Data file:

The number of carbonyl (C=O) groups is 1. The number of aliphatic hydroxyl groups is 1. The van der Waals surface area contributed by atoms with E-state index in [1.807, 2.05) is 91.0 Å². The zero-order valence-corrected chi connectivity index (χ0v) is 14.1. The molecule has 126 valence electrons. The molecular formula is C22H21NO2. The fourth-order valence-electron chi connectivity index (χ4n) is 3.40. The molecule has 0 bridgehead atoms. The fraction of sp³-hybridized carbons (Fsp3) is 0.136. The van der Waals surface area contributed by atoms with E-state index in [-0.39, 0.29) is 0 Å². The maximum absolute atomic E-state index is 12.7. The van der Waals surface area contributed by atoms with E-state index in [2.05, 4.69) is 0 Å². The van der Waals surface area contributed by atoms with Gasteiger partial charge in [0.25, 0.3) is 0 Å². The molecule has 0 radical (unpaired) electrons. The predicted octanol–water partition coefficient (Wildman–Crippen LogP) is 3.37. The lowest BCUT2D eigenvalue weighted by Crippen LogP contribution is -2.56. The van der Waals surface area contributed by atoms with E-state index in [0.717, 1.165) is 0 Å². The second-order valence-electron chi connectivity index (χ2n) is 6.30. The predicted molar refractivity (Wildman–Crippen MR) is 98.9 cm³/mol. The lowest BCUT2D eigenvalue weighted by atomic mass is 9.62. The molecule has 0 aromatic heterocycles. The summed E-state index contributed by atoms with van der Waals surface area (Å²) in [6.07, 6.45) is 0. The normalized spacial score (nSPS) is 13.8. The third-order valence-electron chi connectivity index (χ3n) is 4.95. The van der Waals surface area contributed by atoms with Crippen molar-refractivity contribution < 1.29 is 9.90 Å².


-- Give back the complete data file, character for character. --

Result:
The number of carbonyl (C=O) groups is 1. The number of aliphatic hydroxyl groups is 1. The van der Waals surface area contributed by atoms with E-state index in [1.807, 2.05) is 91.0 Å². The zero-order valence-corrected chi connectivity index (χ0v) is 14.1. The molecule has 126 valence electrons. The molecular formula is C22H21NO2. The fourth-order valence-electron chi connectivity index (χ4n) is 3.40. The molecule has 0 bridgehead atoms. The fraction of sp³-hybridized carbons (Fsp3) is 0.136. The van der Waals surface area contributed by atoms with E-state index in [-0.39, 0.29) is 0 Å². The maximum absolute atomic E-state index is 12.7. The van der Waals surface area contributed by atoms with E-state index in [2.05, 4.69) is 0 Å². The van der Waals surface area contributed by atoms with Gasteiger partial charge in [0.25, 0.3) is 0 Å². The molecule has 0 radical (unpaired) electrons. The predicted octanol–water partition coefficient (Wildman–Crippen LogP) is 3.37. The lowest BCUT2D eigenvalue weighted by Crippen LogP contribution is -2.56. The van der Waals surface area contributed by atoms with E-state index in [0.717, 1.165) is 0 Å². The second-order valence-electron chi connectivity index (χ2n) is 6.30. The predicted molar refractivity (Wildman–Crippen MR) is 98.9 cm³/mol. The lowest BCUT2D eigenvalue weighted by atomic mass is 9.62. The molecule has 0 aromatic heterocycles. The summed E-state index contributed by atoms with van der Waals surface area (Å²) in [6.07, 6.45) is 0. The normalized spacial score (nSPS) is 13.8. The third-order valence-electron chi connectivity index (χ3n) is 4.95. The van der Waals surface area contributed by atoms with Crippen molar-refractivity contribution < 1.29 is 9.90 Å².